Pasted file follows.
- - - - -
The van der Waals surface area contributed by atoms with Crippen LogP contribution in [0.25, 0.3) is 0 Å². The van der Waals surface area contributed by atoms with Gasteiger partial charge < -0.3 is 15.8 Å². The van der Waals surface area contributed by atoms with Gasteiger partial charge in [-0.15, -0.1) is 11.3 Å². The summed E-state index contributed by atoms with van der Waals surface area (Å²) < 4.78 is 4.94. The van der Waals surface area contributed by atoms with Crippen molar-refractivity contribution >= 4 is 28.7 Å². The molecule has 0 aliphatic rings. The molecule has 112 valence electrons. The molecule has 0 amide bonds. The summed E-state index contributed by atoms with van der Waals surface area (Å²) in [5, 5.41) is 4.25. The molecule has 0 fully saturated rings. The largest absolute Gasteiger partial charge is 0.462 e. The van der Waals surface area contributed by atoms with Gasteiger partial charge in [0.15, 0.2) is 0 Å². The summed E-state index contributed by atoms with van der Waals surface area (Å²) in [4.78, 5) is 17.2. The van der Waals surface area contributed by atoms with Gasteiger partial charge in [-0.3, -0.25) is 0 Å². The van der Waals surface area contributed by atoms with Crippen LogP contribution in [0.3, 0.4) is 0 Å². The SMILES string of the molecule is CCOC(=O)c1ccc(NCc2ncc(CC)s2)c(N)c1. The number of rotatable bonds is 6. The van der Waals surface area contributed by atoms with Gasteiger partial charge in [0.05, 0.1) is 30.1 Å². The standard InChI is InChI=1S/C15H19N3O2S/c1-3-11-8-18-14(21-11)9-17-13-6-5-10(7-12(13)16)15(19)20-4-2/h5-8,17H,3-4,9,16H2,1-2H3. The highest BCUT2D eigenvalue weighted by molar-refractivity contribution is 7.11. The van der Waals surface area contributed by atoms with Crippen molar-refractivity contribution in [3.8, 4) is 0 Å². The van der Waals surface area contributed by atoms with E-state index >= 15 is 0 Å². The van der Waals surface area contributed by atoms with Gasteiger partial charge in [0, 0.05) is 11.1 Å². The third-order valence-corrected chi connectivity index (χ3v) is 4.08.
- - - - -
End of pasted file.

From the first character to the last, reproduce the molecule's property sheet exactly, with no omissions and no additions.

The van der Waals surface area contributed by atoms with Crippen LogP contribution in [0.25, 0.3) is 0 Å². The van der Waals surface area contributed by atoms with Gasteiger partial charge < -0.3 is 15.8 Å². The van der Waals surface area contributed by atoms with Gasteiger partial charge in [-0.15, -0.1) is 11.3 Å². The summed E-state index contributed by atoms with van der Waals surface area (Å²) < 4.78 is 4.94. The van der Waals surface area contributed by atoms with Crippen molar-refractivity contribution >= 4 is 28.7 Å². The molecule has 0 aliphatic rings. The molecule has 112 valence electrons. The molecule has 0 amide bonds. The summed E-state index contributed by atoms with van der Waals surface area (Å²) in [5, 5.41) is 4.25. The molecule has 0 fully saturated rings. The largest absolute Gasteiger partial charge is 0.462 e. The van der Waals surface area contributed by atoms with Gasteiger partial charge in [0.15, 0.2) is 0 Å². The summed E-state index contributed by atoms with van der Waals surface area (Å²) in [4.78, 5) is 17.2. The van der Waals surface area contributed by atoms with Gasteiger partial charge in [-0.3, -0.25) is 0 Å². The van der Waals surface area contributed by atoms with Crippen LogP contribution in [0.3, 0.4) is 0 Å². The SMILES string of the molecule is CCOC(=O)c1ccc(NCc2ncc(CC)s2)c(N)c1. The number of rotatable bonds is 6. The van der Waals surface area contributed by atoms with Gasteiger partial charge in [0.05, 0.1) is 30.1 Å². The standard InChI is InChI=1S/C15H19N3O2S/c1-3-11-8-18-14(21-11)9-17-13-6-5-10(7-12(13)16)15(19)20-4-2/h5-8,17H,3-4,9,16H2,1-2H3. The highest BCUT2D eigenvalue weighted by molar-refractivity contribution is 7.11. The van der Waals surface area contributed by atoms with Crippen molar-refractivity contribution in [3.8, 4) is 0 Å². The van der Waals surface area contributed by atoms with E-state index >= 15 is 0 Å². The van der Waals surface area contributed by atoms with Gasteiger partial charge in [0, 0.05) is 11.1 Å². The third-order valence-corrected chi connectivity index (χ3v) is 4.08.